Health care an urgent issue for students

Our nation is being ravaged by the health care debate in Congress, and in our living rooms.

The Organization of Economic Cooperation and Development charted U.S. healthcare spending as the highest in its member nations at about 16 percent of the GDP, or $7,290 per person. The next highest nation in health care spending is Norway, which sits at 6 percent of the GDP and $4,763 per person.

In other words, Americans receive less care and remain at a standstill in this arena. Meanwhile, other nations in our fiscal neighborhood are advancing further in life expectancy, birth rates and overall health care.

Most of these countries pay less money per person, but their percentage of GDP dedicated to health care is higher.

At 45 percent of public share, the U.S. is neck-and-neck with Mexico, one of the lowest in any country mentioned by OECD. Yet, for this price, the U.S. provides health coverage only for the elderly and some children. There are 2.4 practicing physicians for every 1,000 Americans, while the OECD average is 3.1.

Thirty-five percent of all U.S. health care insurance comes from private insurers that operate through employers and personal insurance policies.

In other countries, citizens receive universal health care at a lower cost. We are receiving Chevy care for Cadillac prices. and that includes those of us who can afford it.

Uninsured adults and children in the U.S. are at an all-time high. Forty-seven million Americans were uninsured in 2006, a year that also saw a 15 percent increase in the amount of uninsured children.

The true crisis in U.S. health care centers on aging baby boomers. The Congressional Budget Office says that although many boomers are well prepared for retirement, many have insufficient funds and are likely to rely on government stipends.

‘About a quarter of baby boomer households have so far failed to accumulate significant savings,’ CBO said in a summary in 2004. ‘They appear likely to depend entirely on government benefits in retirement.’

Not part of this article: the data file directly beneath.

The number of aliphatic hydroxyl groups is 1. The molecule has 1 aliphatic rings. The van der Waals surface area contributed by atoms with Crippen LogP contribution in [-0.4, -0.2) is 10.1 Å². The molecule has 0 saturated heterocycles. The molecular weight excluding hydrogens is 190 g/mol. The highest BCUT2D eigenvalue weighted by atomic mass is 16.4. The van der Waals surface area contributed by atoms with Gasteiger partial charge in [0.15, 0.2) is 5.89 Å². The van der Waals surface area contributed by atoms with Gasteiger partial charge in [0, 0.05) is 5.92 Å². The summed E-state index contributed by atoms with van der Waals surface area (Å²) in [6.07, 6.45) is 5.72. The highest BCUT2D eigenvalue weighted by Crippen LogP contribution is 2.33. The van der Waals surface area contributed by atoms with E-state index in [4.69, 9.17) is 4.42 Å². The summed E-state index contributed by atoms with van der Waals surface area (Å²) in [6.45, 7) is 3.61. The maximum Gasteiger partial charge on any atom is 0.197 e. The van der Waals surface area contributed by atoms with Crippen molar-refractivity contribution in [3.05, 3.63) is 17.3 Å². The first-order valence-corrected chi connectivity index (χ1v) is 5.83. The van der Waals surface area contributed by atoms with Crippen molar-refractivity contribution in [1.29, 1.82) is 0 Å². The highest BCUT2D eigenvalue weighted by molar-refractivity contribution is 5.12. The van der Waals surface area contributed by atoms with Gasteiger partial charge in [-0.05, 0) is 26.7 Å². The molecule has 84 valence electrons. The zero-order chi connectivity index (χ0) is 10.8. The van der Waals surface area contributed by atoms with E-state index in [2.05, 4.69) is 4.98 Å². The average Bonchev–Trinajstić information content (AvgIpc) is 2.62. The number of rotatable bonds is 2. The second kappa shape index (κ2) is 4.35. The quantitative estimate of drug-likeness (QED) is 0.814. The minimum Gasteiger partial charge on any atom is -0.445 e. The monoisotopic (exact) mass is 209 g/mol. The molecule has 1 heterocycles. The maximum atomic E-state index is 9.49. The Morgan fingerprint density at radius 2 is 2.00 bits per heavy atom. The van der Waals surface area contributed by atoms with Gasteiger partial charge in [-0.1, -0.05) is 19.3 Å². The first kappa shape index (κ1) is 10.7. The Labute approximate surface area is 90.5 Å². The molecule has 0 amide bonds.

These folks will qualify for Medicare and Social Security at age 65, placing extra strain on an overburdened system.

The so-called ‘death panels’ – discussions with retirees on end-of-life options – raise new questions: Do they prefer hospice care? Can they cover funerary expenses? These personal questions need to be answered beforehand.

Most college students are far from retirement, but issues of health care are deeply relevant to us. More than ever, women are graduating from college and seeking employment outside the home. Many UH graduates intend to open their own businesses at some point during their careers.’

Universal health care would take the strain off small businesses, which typically pay 18 percent more for health insurance coverage.

‘Less than half of businesses with three to nine workers offer any type of health care coverage, while 99 percent of firms with 200 or more employees offer employer-sponsored insurance,’ Christina Romer and Karen Mills said in a public letter to the Small Business Administration.

Romer is chair of President Barack Obama’s Council of Economic Advisers. Mills is the administrator of the U.S. SBA.’

Health care overhaul is needed to safeguard the economic integrity of our country. Plus, it will save more lives.

Shai Mohammed is an anthropology and communication sophomore and may be reached at [email protected]

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